I’m all for rising above our circumstances. But sometimes, before we rise, we need to grieve. Eventually the need for air and light and life forces us back to the surface, where we catch our breath before diving again. In time, our hours beneath the surface grow shorter and less frequent. Then one day it dawns on us that the blue world of grief has stopped calling our names altogether.

Unexpected leg of the journey

Whew! What a trip! This afternoon I flew back into town after speaking twice to 500 wonderful women in Mountain Home, Arkansas, then drove to Zios Italian Restaurant to meet family and friends for my dad’s 77th birthday. Walking back through the rainy parking lot after dinner, I found the window on my Explorer smashed and my laptop stolen.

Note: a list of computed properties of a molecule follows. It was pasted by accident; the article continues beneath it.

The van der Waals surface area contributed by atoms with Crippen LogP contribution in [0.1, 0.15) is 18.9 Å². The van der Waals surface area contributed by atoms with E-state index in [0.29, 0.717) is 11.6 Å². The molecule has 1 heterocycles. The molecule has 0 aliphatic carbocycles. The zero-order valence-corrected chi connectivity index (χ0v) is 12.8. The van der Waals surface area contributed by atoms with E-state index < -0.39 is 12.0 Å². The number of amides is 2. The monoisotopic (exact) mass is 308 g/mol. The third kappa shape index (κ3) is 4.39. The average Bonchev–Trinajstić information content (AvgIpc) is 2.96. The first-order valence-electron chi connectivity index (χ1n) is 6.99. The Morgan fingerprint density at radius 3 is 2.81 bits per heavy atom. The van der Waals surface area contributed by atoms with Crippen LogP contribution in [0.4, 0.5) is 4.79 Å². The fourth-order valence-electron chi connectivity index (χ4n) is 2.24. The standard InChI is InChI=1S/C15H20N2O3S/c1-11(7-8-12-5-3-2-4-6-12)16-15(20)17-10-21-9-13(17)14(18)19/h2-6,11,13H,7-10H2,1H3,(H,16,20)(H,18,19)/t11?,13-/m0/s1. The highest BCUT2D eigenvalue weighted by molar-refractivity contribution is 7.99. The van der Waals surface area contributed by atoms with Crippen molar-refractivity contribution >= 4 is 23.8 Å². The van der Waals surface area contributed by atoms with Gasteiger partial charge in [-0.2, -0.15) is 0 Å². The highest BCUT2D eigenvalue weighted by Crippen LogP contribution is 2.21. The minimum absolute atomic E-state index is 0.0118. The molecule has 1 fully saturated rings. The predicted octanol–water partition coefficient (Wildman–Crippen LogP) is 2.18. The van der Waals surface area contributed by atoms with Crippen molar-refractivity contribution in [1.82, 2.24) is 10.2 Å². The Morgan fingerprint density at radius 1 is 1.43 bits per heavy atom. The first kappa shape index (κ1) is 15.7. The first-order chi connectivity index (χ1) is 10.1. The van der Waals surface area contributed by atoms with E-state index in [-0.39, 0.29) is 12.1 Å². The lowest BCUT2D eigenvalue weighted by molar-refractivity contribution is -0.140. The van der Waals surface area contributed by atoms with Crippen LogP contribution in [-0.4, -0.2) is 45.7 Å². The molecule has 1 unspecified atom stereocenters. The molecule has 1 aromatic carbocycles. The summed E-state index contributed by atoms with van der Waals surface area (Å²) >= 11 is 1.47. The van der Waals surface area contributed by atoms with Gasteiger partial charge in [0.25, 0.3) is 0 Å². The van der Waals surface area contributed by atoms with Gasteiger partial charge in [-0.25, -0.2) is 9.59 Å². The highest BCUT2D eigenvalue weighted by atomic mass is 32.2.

Driving home from the restaurant, my daughter Kacie and I prayed about it and, a few minutes later in our kitchen, we prayed again with nephews Isaac and Hunter and friend Bradley. Our prayer began with us asking God why He would allow something like this happen, and telling Him how upset we were.

Somewhere in the middle of our prayer we acknowledged that the computer wasn’t ours anyway, but belonged to God. We also admitted that God wasn’t responsible for this mess, and that if anyone could bring something good out of it, He could.